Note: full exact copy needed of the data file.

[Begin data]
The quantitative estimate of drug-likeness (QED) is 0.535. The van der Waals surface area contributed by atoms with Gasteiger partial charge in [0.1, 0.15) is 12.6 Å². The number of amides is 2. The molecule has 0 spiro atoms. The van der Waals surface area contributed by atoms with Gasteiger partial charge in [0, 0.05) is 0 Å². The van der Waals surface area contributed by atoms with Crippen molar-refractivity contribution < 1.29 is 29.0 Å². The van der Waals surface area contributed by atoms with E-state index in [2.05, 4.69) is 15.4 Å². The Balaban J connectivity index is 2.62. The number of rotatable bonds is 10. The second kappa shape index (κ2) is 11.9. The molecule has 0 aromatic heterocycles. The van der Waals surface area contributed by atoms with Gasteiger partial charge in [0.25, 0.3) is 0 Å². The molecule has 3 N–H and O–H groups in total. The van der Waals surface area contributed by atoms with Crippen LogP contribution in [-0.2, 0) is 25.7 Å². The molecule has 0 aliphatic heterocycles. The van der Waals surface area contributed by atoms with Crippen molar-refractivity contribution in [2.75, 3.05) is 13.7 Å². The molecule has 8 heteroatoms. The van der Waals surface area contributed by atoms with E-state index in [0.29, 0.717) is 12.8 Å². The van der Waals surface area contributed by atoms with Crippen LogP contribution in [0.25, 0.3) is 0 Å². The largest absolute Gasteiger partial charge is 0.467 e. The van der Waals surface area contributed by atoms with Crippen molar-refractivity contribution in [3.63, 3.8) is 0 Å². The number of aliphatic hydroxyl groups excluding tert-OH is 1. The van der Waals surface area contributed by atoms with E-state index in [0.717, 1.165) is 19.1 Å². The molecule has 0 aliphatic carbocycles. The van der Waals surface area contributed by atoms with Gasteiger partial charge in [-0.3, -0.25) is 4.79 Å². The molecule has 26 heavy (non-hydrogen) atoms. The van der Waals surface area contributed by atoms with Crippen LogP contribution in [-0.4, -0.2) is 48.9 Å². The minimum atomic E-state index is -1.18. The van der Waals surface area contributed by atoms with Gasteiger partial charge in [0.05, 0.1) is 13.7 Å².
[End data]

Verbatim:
The quantitative estimate of drug-likeness (QED) is 0.535. The van der Waals surface area contributed by atoms with Gasteiger partial charge in [0.1, 0.15) is 12.6 Å². The number of amides is 2. The molecule has 0 spiro atoms. The van der Waals surface area contributed by atoms with Gasteiger partial charge in [0, 0.05) is 0 Å². The van der Waals surface area contributed by atoms with Crippen molar-refractivity contribution < 1.29 is 29.0 Å². The van der Waals surface area contributed by atoms with E-state index in [2.05, 4.69) is 15.4 Å². The Balaban J connectivity index is 2.62. The number of rotatable bonds is 10. The second kappa shape index (κ2) is 11.9. The molecule has 0 aromatic heterocycles. The van der Waals surface area contributed by atoms with Gasteiger partial charge in [0.25, 0.3) is 0 Å². The molecule has 3 N–H and O–H groups in total. The van der Waals surface area contributed by atoms with Crippen LogP contribution in [-0.2, 0) is 25.7 Å². The molecule has 0 aliphatic heterocycles. The van der Waals surface area contributed by atoms with Crippen molar-refractivity contribution in [2.75, 3.05) is 13.7 Å². The molecule has 8 heteroatoms. The van der Waals surface area contributed by atoms with E-state index in [0.29, 0.717) is 12.8 Å². The van der Waals surface area contributed by atoms with Crippen LogP contribution in [0.25, 0.3) is 0 Å². The largest absolute Gasteiger partial charge is 0.467 e. The van der Waals surface area contributed by atoms with Crippen molar-refractivity contribution in [3.63, 3.8) is 0 Å². The number of aliphatic hydroxyl groups excluding tert-OH is 1. The van der Waals surface area contributed by atoms with E-state index in [0.717, 1.165) is 19.1 Å². The molecule has 0 aliphatic carbocycles. The van der Waals surface area contributed by atoms with Gasteiger partial charge in [-0.3, -0.25) is 4.79 Å². The molecule has 26 heavy (non-hydrogen) atoms. The van der Waals surface area contributed by atoms with Crippen LogP contribution in [-0.4, -0.2) is 48.9 Å². The minimum atomic E-state index is -1.18. The van der Waals surface area contributed by atoms with Gasteiger partial charge in [0.05, 0.1) is 13.7 Å².